Over the years I’ve heard Christians ask really dumb questions to nonbelievers.
For instance, my friend Doug, a terrific musician and deeply sensitive man, was recruited to join a mission organization in England. There he was trained to go into public areas and ask strangers, “Where do you believe you will go after you die?”
He approached one young, hip-looking Brit who responded, “Well, I don’t believe in God. But if I wake after I die, I guess I’ll go to church then.” The Brits around the young man burst out in laughter, as did Doug, who could only muster, “Good response!” and sheepishly walk away. That wasn’t one of the probable responses they had covered in pre-training, and he simply didn’t know what to say.
So Doug walked away deeply embarrassed, and he kept walking … slowly away from the mission … and eventually from church… and then from faith.
He knew the question was a set-up and he hated that he had agreed to do it. There he was, trying to talk with people about God, but he felt like a hypocrite because he was asking a question he felt uncomfortable with. After all, he was a musician, not a philosopher! Why couldn’t he just get out his guitar, play some songs at a street corner, and strike up natural conversations about music? And if people took an interest in his songs, well, then he could tell them about the God of love that he knew—and that God also loved music.
Doug felt that he would have liked those young Brits had he been able to make friends first—instead of leading off with a question they considered to be irrelevant and laughable. In fact, deep in his heart he respected those other youngsters who appeared to be living more authentic lives than he was.
If only the mission had encouraged Doug to be real, to be himself, and to use his talents to build bridges with others with similar interests.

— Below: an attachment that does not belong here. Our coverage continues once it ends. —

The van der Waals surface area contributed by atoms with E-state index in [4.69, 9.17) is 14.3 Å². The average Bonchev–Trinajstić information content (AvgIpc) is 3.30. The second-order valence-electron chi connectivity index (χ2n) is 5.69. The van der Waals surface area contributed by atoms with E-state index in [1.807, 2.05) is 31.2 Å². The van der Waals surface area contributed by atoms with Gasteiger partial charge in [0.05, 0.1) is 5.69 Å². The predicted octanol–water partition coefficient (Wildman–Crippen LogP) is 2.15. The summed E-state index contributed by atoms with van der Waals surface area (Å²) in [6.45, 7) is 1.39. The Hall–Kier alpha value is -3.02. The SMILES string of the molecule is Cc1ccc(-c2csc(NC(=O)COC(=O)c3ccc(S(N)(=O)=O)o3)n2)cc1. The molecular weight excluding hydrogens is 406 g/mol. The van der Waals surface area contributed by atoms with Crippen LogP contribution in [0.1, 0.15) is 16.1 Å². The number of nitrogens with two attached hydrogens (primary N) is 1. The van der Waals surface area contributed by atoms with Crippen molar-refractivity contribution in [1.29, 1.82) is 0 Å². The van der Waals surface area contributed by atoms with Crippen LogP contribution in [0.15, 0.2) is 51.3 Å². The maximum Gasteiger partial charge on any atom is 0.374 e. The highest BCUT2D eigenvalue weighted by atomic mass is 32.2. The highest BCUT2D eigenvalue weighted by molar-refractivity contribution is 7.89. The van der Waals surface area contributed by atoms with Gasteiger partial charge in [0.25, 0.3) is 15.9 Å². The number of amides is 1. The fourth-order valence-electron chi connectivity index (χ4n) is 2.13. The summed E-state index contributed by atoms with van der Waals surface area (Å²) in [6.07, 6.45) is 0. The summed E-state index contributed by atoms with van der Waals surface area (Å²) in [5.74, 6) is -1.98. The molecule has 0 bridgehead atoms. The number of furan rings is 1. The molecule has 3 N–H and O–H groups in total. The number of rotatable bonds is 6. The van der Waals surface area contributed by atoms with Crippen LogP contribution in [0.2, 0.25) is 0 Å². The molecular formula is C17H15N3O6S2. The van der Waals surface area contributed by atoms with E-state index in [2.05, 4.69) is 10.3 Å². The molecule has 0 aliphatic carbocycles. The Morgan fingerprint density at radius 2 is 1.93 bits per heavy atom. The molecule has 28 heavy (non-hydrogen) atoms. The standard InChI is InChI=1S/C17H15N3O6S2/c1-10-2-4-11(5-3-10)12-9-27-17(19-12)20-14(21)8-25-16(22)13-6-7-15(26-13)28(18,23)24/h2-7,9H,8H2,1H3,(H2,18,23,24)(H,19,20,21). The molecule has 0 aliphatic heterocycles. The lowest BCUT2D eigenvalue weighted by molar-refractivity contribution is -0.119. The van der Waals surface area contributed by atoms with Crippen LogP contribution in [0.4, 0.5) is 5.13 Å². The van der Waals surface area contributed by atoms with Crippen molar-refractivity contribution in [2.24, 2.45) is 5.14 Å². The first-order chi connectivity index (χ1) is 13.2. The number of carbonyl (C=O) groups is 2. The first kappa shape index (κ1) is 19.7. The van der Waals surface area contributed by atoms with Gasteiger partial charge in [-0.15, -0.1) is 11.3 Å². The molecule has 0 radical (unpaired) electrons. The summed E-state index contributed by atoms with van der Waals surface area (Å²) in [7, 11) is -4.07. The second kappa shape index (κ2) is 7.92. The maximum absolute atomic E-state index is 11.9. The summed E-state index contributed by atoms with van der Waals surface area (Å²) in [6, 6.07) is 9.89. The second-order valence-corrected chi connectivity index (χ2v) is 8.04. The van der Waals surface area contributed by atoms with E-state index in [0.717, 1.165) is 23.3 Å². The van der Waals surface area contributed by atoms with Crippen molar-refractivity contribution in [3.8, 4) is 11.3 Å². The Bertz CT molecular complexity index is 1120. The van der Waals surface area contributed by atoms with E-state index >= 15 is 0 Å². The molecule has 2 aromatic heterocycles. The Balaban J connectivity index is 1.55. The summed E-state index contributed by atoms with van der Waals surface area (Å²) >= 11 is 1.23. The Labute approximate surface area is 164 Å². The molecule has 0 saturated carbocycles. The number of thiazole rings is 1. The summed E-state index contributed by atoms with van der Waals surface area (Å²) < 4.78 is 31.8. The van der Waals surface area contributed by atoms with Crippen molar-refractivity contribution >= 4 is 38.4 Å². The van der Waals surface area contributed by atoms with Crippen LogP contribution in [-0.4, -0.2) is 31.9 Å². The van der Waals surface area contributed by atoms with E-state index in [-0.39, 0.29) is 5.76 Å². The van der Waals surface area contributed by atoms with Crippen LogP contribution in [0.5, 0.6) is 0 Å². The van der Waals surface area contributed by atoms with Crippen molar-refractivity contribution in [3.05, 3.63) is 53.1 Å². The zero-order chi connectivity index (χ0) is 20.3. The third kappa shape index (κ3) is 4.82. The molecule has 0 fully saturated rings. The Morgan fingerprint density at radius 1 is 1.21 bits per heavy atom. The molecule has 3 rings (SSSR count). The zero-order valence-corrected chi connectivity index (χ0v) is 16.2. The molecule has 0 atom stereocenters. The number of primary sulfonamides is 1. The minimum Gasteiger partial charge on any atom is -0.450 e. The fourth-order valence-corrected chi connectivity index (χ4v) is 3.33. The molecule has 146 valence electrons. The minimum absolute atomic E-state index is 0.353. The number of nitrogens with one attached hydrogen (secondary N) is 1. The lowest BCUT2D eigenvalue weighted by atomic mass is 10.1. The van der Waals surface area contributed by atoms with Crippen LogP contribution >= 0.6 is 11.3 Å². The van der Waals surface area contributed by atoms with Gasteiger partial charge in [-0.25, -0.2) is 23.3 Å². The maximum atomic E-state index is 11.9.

Instead, he was trained to try to be someone he was not. No wonder he failed.
Years ago, a similar thing happened to me when I was a new and naïve Christian. Our para-church youth group gathered one Saturday morning at the local mall for what was billed as “Training in Evangelism.” We were given clipboards, pencils, and “Shopper Surveys,” and then told to approach shoppers with our list of questions. We were also instructed that this was really not a survey: it was a harmless gimmick to get people talking about God.
I hated it. Our first interviewee (or should I say target?) caught on quickly and loudly said, “Hold it! This isn’t a real survey, is it? This is ?!#!. You kids should be ashamed.”
And, truth be told, I was ashamed. Deeply. Our supposed “harmless” survey blew up in my face. So I sat on a bench in the mall and just waited for the 2 hour “Evangelism Training” to end. What a joke it was. And what a fool I was to agree to take part. I decided that day that evangelism was definitely not for me.
It was years later that I finally realized that that was not true evangelism. Paul didn’t conduct false surveys to lure in potential converts, and Jesus certainly never stooped to subterfuge to get his message across. True evangelism is loving people one at a time, listening more than we talk, and building conversations based on mutual respect. And most of all—it’s honest!
So what’s the best question to ask a skeptic?